November 17, 2009
Annual report shows 2 percent gain in global carbon emissionsWEST LAFAYETTE, Ind. - World atmospheric carbon dioxide emissions continue to rise, according to a report available online Tuesday (Nov. 17) in the journal Nature Geoscience.
The report, updated annually by a global team of climate experts that includes a Purdue University researcher, shows that global carbon emissions from fossil fuels rose 2 percent last year to a record high of 1.3 metric tons per person.
Although the rate of increase is down versus the previous growth rate of 3 percent in 2007, it still comes as a surprise to the report's authors.
"A lot of us thought the economic downturn would make more of a dent in emissions, but that doesn't appear to be the case," said Kevin Gurney, one of the paper's co-authors and a Purdue associate professor of earth and atmospheric sciences and agronomy. "Emissions keep growing in spite of the financial slowdown."
The reason may be due to emissions generated by developing countries like China that have seen an early rebound in coal-powered manufacturing activity, a practice that is closely tied to carbon dioxide emissions.
"Coal is the backbone of the Chinese electricity production sector," Gurney said. "If production had shifted to a place that uses hydropower, emissions would have fallen, but they shifted to a place that uses an awful lot of coal."
The report also shows that the growth rate in carbon emissions from coal and other fossil fuels continues to outpace natural carbon neutralizers, or "sinks," such as the oceans and vegetation.
"The helping hand that we've been getting from the oceans and the biosphere looks like it continues to weaken," Gurney said.
"For decades, roughly half of each ton of carbon dioxide that was released into the atmosphere stayed there. The other half was removed by the oceans or plants. There is now evidence that these removal processes cannot keep pace with emissions. This is extremely worrisome because the end point could be that the removal stops."
The scientific community has suggested that in order to stabilize carbon dioxide at levels that do not induce drastic climate change, emissions must be reduced by 60 percent to 70 percent below 1990 baseline levels.
"We are now 41 percent above emission levels in 1990," Gurney said. "The train is moving in the wrong direction. We have a lot of work ahead of us."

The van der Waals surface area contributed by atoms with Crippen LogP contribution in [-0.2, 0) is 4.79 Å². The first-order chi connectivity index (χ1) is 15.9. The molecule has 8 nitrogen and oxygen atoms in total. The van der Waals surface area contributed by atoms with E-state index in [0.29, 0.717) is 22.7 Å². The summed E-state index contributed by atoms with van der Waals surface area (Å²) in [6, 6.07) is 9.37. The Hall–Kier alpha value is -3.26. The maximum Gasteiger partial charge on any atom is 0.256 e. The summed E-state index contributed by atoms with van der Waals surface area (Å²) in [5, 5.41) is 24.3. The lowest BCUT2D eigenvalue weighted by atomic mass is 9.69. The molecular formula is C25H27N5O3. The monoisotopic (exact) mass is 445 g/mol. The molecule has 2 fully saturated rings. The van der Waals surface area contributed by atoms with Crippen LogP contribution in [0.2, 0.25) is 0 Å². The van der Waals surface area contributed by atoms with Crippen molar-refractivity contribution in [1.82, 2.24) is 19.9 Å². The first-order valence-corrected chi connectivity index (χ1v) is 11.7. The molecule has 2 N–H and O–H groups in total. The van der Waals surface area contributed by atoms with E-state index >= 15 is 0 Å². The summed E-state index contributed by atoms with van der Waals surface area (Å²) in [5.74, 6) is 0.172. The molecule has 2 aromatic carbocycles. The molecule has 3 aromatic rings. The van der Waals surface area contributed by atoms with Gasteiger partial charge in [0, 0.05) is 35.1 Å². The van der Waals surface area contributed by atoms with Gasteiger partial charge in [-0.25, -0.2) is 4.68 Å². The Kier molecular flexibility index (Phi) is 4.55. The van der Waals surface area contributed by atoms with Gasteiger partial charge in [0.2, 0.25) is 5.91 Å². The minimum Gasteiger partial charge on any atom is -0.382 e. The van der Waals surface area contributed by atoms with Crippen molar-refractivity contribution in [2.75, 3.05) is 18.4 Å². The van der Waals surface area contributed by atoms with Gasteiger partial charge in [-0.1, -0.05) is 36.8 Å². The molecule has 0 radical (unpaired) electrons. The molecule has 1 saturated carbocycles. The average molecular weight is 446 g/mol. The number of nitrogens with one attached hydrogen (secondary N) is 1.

Current and future efforts to control emissions take center stage next month during international climate-change policy negotiations in Copenhagen, Denmark.
"Time is running out on some deadlines that were set two years ago, so there is a lot of pressure this year to establish a plan of action," Gurney said.
Writer: Kim Schoonmaker, 765-494-2081, firstname.lastname@example.org
Source: Kevin Gurney, 765-494-5982, email@example.com
Purdue News Service: (765) 494-2096; firstname.lastname@example.org
Trends in the Sources and Sinks of Carbon Dioxide
Corinne Le Quéré, Michael R. Raupach, Josep G. Canadell, Gregg Marland, Laurent Bopp, Philippe Ciais, Thomas J. Conway, Scott C. Doney, Richard A. Feely, Pru Foster, Pierre Friedlingstein, Kevin Gurney, Richard A. Houghton, Joanna I. House, Chris Huntingford, Peter E. Levy, Mark R. Lomas, Joseph Majkut, Nicolas Metzl, Jean P. Ometto, Glen P. Peters, I. Colin Prentice, James T. Randerson, Steven W. Running, Jorge L. Sarmiento, Ute Schuster, Stephen Sitch, Taro Takahashi, Nicolas Viovy, Guido R. van der Werf and F. Ian Woodward
Efforts to control climate change require the stabilization of atmospheric CO2 concentrations. This can only be achieved through a drastic reduction of global CO2 emissions. Yet fossil fuel emissions increased by 29% between 2000 and 2008, in conjunction with increased contributions from emerging economies, from the production and international trade of goods and services, and from the use of coal as a fuel source. In contrast, emissions from land-use changes were nearly constant. Between 1959 and 2008, 43% of each year's CO2 emissions remained in the atmosphere on average; the rest was absorbed by carbon sinks on land and in the oceans. In the past 50 years, the fraction of CO2 emissions that remains in the atmosphere each year has likely increased, from about 40% to 45%, and models suggest that this trend was caused by a decrease in the uptake of CO2 by the carbon sinks in response to climate change and variability. Changes in the CO2 sinks are highly uncertain, but they could have a signiď¬?cant inď¬‚uence on future atmospheric CO2 levels. It is therefore crucial to reduce the uncertainties.
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